“The Carnival of the Animals” – Saint-Saëns/Nash/Disney

by richibi

in the same spirit of “music as literature” as in
Liszt’s Années de pèlerinage“, or Mussorgsky‘s
Pictures at an Exhibition especially, Camille
Saint-Saëns, composed his Le carnaval des
through an anthropomorphised menagerie 
where the description is impressionistic rather
than narrative, which is to say more painterly
 
he composes in patches of musical textures
instead of melodic and linear paragraphs,
incompatible with the original association
of music as melody, or song, one’s response
would become thereby more intellectual
than emotional, one does not swoon, or
even sway, in other words, as marvel at the
synesthetic imagination, which lets you see
sounds and hear pictures
 
you’ll hear here, or “hear, hear”, the turtles
doing their determined interpretation of the 
can-can, at an improbable crawl, in playful
reference to Offenbach‘s “Galop infernal”,
mad gallop, from his Orpheus in the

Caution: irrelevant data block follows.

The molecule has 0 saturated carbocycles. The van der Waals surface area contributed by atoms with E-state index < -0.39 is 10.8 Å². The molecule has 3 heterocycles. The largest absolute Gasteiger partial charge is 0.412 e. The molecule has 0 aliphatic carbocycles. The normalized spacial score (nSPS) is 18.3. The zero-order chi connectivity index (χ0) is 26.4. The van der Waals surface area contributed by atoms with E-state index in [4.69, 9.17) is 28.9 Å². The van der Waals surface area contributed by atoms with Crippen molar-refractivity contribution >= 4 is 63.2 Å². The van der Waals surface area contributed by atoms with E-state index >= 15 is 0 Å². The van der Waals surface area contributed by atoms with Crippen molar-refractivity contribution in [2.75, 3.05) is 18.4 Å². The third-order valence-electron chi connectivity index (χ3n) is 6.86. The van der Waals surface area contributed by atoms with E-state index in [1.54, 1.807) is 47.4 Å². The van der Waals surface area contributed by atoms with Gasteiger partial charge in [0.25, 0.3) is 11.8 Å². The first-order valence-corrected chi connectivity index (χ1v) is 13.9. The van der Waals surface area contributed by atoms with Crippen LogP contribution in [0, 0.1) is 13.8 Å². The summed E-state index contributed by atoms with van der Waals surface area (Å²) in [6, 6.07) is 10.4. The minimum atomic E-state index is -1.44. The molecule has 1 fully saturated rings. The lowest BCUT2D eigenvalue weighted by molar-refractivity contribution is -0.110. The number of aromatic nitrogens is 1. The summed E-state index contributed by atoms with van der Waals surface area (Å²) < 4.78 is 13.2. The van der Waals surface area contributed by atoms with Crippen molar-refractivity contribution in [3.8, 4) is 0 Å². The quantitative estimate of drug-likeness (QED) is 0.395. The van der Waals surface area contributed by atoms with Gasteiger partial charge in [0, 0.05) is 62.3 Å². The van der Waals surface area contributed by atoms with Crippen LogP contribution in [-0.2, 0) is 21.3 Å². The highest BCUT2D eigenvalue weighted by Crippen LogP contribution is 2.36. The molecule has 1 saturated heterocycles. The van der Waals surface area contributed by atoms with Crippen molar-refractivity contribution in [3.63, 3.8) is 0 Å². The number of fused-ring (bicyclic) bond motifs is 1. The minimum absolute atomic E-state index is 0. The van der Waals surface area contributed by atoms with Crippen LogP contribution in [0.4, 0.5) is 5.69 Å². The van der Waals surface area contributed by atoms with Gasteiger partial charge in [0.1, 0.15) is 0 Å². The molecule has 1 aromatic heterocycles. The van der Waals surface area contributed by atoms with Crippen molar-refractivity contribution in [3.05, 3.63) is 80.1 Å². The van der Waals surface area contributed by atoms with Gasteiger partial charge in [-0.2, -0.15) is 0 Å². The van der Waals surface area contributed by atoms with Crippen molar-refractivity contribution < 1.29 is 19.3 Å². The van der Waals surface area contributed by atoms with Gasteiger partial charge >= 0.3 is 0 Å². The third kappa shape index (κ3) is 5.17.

Underworld, other such instances of 
compositional salutations follow, not at
all an unusual practice among composers,
great and small 
 
you’ll be enchanted by the shimmering
ethereality of the aquarium, by the grace
and majesty of the now mythic swan,
among other zoological bedazzlements, 
in 14 movements, in therefore essentially
a symphony, a piece for orchestra with
several movements
 
here they are        
I.      Introduction et marche royale du Lion
               (Introduction and Royal March of the Lion)
II.     Poules et Coqs 
               (Hens and Cocks)
III.    Hémiones (animaux véloces) 
               (Wild Asses)
IV.   Tortues
                (Tortoises)
V.     L’Éléphant 
                (The Elephant)
VI.    Kangourous 
                (Kangaroos)
VII.   Aquarium
VIII.  Personnages à longues oreilles
                (Personages with Long Ears)
IX.    Le coucou au fond des bois 
                (The Cuckoo in the Depths of the Woods)
X.     Volière
                (Aviary)
XI.    Pianistes
                (Pianists)
XII.   Fossiles
                (Fossils)
XIII.  Le Cygne
                (The Swan)
XIV.  Finale
 
 
you’ll want to read the poems that Ogden 
Nash later wrote about them, his very own
Carnival of the Animals“, that now often
accompany the piece, a mistake, I find, for
exposing two entirely idiosyncratic and 
incompatible sensibilities opposite each
other, thereby taking away from each 
 
but Walt Disney has, and you will too have,
a great deal of fun nevertheless with both
of them, though they’re somewhat in his
version abridged, no swan 
 
 
Richard
 
 
 
 
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